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Intestate Estates In Brisbane

When someone passes away in Brisbane, they either leave testamentary wishes for the disposal of their deceased estate in the form of a last will, or they die “intestate”. Intestate comes from the Latin word intestatus, meaning the person has not left a valid will. In Brisbane, an intestate estate is handled according to the rules set out in the Succession Act 1981. These statutory rules provide guidelines for who can inherit the assets of the deceased when there is no will. Unfortunately, these rules may not be consistent with how the deceased would have wished to bequeath their estate. This article explains what happens to intestate estates in Brisbane. 

Dying Intestate In Brisbane

As people reach adulthood, they often start planning for the future, including for after their death. The birth of children can prompt a parent to make arrangements for the child’s care and security in the event that the parent passes away unexpectedly. However, many people are reluctant to consider their own mortality, or think that they do not really need to start estate planning until some time in the future. Unfortunately, when the unforeseen happens, this can leave grieving family members with the difficult task of administrating an intestate estate. Another unfortunate consequence of intestacy is that, when a deceased has left no last instructions, family members can find themselves in acrimonious and prolonged legal battles, fighting over shares of the estate.

Partially Intestate Estates In Brisbane

A person might feel confident that they have prepared their will, without realising that they are actually partially intestate. This happens when someone has a will, but fails to regularly update the document and neglects to make provision for specific assets of the estate. A testator needs to review his or her will habitually and particularly after any major purchase or significant life event such as a marriage, divorce, birth of a child, or death of a beneficiary or executor.

In Brisbane, the act of marriage revokes any pre-existing will unless the testator prepared the document in contemplation of the union. The law assumes that after a marriage, the spouses will merge their assets and any previous testamentary intentions are redundant. A testator needs to update their will after marrying to ensure that their beneficiaries are not inadvertently disinherited.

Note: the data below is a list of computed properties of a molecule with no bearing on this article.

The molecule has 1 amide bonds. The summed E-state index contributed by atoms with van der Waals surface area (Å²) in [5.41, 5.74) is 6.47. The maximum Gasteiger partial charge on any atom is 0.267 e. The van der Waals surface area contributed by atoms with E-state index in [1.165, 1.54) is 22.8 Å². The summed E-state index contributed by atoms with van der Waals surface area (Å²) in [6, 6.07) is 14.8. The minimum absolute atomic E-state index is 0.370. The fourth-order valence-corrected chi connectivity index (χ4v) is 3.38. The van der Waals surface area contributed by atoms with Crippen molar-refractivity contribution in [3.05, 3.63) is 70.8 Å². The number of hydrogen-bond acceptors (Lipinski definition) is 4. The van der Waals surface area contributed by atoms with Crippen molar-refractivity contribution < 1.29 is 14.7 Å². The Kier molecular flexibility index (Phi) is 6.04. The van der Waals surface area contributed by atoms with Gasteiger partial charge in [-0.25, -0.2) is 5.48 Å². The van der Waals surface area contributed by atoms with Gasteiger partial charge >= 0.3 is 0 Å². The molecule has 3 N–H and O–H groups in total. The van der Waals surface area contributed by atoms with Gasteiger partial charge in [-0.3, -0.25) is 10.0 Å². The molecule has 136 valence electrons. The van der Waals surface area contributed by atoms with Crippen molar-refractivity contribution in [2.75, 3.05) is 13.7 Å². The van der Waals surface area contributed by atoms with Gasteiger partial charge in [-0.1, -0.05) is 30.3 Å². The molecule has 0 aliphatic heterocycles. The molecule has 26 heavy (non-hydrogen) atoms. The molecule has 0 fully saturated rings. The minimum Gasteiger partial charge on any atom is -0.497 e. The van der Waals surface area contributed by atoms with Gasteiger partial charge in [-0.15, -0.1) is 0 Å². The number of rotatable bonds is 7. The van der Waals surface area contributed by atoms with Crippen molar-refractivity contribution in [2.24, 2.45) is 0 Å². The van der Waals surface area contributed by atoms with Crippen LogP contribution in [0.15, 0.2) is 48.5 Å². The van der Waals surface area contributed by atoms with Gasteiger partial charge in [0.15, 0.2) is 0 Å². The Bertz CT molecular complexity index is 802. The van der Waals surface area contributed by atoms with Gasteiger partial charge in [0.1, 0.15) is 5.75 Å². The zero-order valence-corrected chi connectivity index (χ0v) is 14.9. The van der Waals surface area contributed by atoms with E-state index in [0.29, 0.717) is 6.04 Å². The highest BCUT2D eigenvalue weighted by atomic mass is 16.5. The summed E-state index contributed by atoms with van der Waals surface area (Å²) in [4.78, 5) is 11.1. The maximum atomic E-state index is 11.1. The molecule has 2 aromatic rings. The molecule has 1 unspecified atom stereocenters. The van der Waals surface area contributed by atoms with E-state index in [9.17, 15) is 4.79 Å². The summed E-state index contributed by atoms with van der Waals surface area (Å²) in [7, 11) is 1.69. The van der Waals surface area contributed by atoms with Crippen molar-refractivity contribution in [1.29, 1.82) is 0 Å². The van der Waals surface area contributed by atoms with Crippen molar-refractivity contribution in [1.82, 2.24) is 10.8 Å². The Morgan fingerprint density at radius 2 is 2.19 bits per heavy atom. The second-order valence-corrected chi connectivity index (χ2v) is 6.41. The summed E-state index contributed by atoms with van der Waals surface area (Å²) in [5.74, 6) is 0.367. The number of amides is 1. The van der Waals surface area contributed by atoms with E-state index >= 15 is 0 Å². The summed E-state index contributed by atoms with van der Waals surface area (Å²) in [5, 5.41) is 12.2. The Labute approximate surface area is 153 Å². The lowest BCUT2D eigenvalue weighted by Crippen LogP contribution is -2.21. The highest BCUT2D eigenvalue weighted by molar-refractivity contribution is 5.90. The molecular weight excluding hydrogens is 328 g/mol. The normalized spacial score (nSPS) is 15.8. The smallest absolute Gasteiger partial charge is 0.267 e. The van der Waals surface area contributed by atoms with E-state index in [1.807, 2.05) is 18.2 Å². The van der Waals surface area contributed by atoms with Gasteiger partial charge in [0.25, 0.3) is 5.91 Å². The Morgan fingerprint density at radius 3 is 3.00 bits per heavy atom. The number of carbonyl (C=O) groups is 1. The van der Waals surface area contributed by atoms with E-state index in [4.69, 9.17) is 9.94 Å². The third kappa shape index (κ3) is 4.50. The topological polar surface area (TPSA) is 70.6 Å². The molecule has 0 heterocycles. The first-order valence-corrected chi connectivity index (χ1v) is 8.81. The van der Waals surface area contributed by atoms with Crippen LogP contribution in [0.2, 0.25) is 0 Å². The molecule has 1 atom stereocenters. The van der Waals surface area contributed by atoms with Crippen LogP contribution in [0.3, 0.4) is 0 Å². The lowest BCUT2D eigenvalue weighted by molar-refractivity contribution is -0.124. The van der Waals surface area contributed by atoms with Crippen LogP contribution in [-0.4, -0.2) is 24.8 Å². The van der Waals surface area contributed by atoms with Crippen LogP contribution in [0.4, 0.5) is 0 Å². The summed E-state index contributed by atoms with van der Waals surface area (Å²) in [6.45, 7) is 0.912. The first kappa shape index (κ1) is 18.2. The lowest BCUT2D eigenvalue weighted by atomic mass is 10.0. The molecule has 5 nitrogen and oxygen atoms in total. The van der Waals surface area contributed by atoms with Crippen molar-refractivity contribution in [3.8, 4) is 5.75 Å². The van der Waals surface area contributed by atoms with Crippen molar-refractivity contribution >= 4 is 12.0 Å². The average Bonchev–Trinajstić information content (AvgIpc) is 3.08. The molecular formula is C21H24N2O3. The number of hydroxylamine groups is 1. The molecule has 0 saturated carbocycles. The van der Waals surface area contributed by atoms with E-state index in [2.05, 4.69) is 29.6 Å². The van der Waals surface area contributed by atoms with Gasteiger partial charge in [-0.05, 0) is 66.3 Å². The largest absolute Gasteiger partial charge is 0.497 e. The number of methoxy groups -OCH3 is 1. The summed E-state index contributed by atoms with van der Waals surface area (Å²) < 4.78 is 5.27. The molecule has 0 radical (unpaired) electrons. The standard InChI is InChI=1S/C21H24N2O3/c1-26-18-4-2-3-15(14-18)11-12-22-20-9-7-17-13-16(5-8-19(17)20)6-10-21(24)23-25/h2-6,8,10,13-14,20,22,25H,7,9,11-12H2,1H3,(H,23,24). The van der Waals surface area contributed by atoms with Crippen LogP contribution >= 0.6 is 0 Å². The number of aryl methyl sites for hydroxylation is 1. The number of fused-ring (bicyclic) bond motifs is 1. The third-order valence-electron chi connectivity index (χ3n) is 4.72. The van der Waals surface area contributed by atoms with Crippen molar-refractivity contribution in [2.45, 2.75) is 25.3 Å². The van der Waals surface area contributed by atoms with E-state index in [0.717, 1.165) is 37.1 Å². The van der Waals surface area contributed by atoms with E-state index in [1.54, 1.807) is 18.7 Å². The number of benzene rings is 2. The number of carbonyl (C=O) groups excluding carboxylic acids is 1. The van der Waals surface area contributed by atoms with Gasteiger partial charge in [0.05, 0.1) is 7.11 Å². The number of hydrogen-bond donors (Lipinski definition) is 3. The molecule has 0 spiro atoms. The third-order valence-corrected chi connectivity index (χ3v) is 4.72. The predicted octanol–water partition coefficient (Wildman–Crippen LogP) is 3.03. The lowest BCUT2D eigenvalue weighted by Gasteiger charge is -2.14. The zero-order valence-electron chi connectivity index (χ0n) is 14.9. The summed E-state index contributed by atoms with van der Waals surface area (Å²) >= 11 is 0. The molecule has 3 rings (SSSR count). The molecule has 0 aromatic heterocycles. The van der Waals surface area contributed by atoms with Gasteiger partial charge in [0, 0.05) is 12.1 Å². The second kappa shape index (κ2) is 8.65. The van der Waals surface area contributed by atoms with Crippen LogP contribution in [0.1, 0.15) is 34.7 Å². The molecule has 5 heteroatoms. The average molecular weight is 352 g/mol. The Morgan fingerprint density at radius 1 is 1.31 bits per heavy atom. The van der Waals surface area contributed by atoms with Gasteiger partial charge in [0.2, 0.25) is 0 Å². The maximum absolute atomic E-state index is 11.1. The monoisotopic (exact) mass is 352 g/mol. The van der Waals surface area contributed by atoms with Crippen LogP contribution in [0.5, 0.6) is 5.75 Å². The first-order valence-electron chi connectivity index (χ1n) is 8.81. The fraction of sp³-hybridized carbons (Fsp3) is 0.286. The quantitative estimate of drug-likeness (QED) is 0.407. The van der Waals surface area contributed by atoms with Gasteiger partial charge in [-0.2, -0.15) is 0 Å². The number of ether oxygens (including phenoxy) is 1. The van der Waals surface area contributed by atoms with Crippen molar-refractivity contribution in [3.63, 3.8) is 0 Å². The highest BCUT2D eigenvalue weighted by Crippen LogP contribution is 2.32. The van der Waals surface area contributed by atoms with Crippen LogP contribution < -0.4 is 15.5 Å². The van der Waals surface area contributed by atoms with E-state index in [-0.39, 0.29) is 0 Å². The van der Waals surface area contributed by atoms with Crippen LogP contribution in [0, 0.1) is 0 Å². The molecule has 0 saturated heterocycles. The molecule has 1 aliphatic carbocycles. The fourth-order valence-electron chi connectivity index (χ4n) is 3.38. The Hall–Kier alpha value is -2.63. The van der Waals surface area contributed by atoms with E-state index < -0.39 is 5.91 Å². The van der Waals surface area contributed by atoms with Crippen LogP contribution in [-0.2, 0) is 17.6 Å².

Administering Intestate Estates In Brisbane

When a loved one passes away in Brisbane and leaves an intestate estate, someone will have to apply to the Supreme Court of Queensland for Letters of Administration. A grant of Letters of Administration is similar to a Grant of Probate in that it authorises the applicant to administrate the deceased estate, but differs because the administrator is guided by legislative rules rather than the wishes of the deceased. It is often a family member, such as a spouse or child, who makes the application, but the family can ask a professional to act for them, and even a creditor of the estate is eligible to make an application.

Brisbane Laws Of Intestacy And Succession

Intestacy law dictates that certain people related to the deceased inherit in a specific order of priority. In Brisbane, the de facto partner or spouse of the deceased is entitled to inherit the whole intestate estate unless the deceased also had surviving children. When the deceased had both spouse and children, the spouse inherits all the household belongings, the first $150,000 of the estate, and a further third of the residual estate. The other two-thirds of the residual estate is divided among the deceased’s children. Children have the right to inherit equally if their parent died without a surviving spouse. Alternatively, if an intestate person has no spouse or children, their parents will inherit the estate, or the siblings will inherit if the parents are already deceased.

De Facto And Estranged Spouses

One of the reasons why it is so important to regularly update testamentary provision is to account for developments or changes to relationship status. While divorce revokes provision for a spouse in a will, a separated spouse is still legally married and entitled to inherit a spouse’s share of an intestate estate.

A de facto partner is also entitled to inherit a spouse’s share of an intestate estate if they can establish that their relationship qualifies according to the legal definition. A partner must prove that the relationship was either registered in Brisbane, or that he or she lived with the deceased on a genuine domestic basis in the two years prior to death. The Supreme Court will make an assessment on de facto status based on factors including the length of the relationship, and whether the couple shared commitment, children, a residence, finances and a sexual relationship.

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Nicola Bowes

Dr Nicola Bowes holds a Bachelor of Arts with first-class honours from the University of Tasmania, a Bachelor of Laws with first-class honours from the Queensland University of Technology, and a PhD from The University of Queensland. After a decade of working in higher education, Nicola joined Go To Court Lawyers in 2020.
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